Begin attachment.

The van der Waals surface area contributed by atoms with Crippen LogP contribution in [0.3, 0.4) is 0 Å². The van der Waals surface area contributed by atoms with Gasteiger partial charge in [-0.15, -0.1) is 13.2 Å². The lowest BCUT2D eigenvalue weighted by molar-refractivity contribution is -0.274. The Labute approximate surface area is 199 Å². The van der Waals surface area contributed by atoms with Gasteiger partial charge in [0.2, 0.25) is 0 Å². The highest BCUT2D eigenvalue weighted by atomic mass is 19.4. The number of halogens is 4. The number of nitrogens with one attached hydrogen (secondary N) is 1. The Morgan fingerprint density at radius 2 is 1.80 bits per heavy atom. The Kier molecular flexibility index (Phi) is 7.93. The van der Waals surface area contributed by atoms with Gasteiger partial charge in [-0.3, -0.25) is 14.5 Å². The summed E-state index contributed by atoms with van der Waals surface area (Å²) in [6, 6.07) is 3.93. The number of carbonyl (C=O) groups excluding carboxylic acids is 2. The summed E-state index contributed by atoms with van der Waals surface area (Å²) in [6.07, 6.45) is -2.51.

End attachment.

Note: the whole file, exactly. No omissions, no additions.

The van der Waals surface area contributed by atoms with Crippen LogP contribution in [0.3, 0.4) is 0 Å². The van der Waals surface area contributed by atoms with Gasteiger partial charge in [-0.15, -0.1) is 13.2 Å². The lowest BCUT2D eigenvalue weighted by molar-refractivity contribution is -0.274. The Labute approximate surface area is 199 Å². The van der Waals surface area contributed by atoms with Gasteiger partial charge in [0.2, 0.25) is 0 Å². The highest BCUT2D eigenvalue weighted by atomic mass is 19.4. The number of halogens is 4. The number of nitrogens with one attached hydrogen (secondary N) is 1. The Morgan fingerprint density at radius 2 is 1.80 bits per heavy atom. The Kier molecular flexibility index (Phi) is 7.93. The van der Waals surface area contributed by atoms with Gasteiger partial charge in [-0.3, -0.25) is 14.5 Å². The summed E-state index contributed by atoms with van der Waals surface area (Å²) in [6, 6.07) is 3.93. The number of carbonyl (C=O) groups excluding carboxylic acids is 2. The summed E-state index contributed by atoms with van der Waals surface area (Å²) in [6.07, 6.45) is -2.51.